What to do When Your Teen Wants a Tattoo

Make sure your teen thinks twice about getting a tattoo.
Sara Sanger / Photolibrary / Getty Images

“I think I want to get a tattoo.” Hearing those words from a teen will likely horrify many parents. But if your teen just announced her desire to get a butterfly tattooed on her back, or a frog tattooed on her ankle, don’t panic.

Plenty of young men and women from all walks of life are sporting tattoos these days. In fact, a 2010 survey from the Pew Research Center found that 40% of people ages 18 to 29 have tattoos.

About half of those with tattoos have more than one.

But of course, the "everybody's doing argument" shouldn't be the reason your teen gets a tattoo. If your child has expressed an interest in getting some ink, listen to her reasoning with an open-minded.

If she's under 18, you'll get to make the ultimate decision about whether she can get some ink. But even if your answer is going to be no, her interest in a tattoo can lead to an open and honest conversation. 

Listen to Your Teens Ideas About a Tattoo

It’s important not to forbid it and then abruptly end the conversation. Instead, use it as an opportunity to start a discussion. Hearing her out could help you gain a better understanding of what she’s thinking and how she serious is about getting some ink.

If you feel completely overwhelmed by the idea of your teenager sporting a tattoo, pause for a moment. Take an entire minute, or longer–whatever time you need to be able to respond rationally.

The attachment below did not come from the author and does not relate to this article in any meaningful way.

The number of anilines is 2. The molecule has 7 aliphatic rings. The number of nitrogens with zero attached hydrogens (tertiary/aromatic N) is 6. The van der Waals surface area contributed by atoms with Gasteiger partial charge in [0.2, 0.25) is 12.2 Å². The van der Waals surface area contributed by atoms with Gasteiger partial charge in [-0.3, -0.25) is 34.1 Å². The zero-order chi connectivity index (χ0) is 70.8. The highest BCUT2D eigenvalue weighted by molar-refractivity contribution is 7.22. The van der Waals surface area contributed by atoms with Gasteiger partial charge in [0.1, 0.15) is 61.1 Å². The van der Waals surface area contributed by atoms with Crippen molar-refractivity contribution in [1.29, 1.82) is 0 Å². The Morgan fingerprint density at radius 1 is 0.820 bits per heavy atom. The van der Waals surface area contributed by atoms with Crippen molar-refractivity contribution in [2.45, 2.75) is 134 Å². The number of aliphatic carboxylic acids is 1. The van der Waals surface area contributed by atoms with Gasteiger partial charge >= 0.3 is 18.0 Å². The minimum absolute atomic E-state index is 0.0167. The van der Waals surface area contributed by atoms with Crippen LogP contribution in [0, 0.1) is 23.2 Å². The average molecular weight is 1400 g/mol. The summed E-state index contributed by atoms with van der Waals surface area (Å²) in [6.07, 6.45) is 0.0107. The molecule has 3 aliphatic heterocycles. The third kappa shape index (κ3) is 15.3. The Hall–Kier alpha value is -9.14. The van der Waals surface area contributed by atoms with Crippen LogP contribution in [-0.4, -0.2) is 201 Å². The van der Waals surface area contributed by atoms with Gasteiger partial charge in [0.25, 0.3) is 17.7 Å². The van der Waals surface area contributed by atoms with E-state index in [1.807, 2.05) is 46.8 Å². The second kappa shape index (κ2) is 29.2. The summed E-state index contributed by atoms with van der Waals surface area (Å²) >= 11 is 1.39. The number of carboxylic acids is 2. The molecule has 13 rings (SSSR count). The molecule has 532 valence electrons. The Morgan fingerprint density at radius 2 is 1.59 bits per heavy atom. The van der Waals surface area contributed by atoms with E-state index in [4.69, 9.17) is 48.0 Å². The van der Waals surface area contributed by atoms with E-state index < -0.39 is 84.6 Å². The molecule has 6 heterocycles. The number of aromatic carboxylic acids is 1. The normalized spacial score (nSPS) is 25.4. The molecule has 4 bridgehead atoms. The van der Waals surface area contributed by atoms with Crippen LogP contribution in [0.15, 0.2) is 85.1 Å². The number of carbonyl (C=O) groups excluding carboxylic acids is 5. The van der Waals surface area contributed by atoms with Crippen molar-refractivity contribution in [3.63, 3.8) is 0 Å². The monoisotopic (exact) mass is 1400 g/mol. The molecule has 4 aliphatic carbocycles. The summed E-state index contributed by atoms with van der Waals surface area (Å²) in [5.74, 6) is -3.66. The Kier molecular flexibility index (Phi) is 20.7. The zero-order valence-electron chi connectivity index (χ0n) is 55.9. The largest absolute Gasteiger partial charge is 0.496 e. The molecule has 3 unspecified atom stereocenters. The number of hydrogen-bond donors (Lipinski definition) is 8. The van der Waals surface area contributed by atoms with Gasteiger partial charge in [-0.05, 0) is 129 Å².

If you’re struggling to remain calm, acknowledge that you’re going to need a few moments to process the idea before you can talk about it in a fair, rational manner. Since it is something she wants, she's likely to oblige.

When you’re able to do so, ask her about her plans for the tattoo. What will it be, how big and more importantly, where?

Don’t pass any judgment and refrain from using sarcasm. Instead, respectfully listen to what she has to say.

Validate Your Teen's Feelings

Before expressing your opinion, validate your teen’s feelings. Say something like, “I know how fun and exciting it can be to think about trying something new,” or “I can see you’re really excited about the idea of getting a tattoo.”

When your teen knows you’re trying to understand her point of view, she’ll at least know you were listening. That can go a long way to decreasing your teen’s frustrations, even if your ultimate answer is no.

Discuss the Possibility of Regret

Of course, the biggest concern most parents have is that their teen will regret their decision a few years down the road. But before you jump in to tell her all the reasons why you think getting ink is a bad idea, ask open-ended questions. Find out how much she has really considered the potential consequences of getting a tattoo.

If the image or text she plans for the tattoo is something that seems ridiculous or offensive to you, ask how she would feel if she saw you or someone far older than you sporting that same tattoo.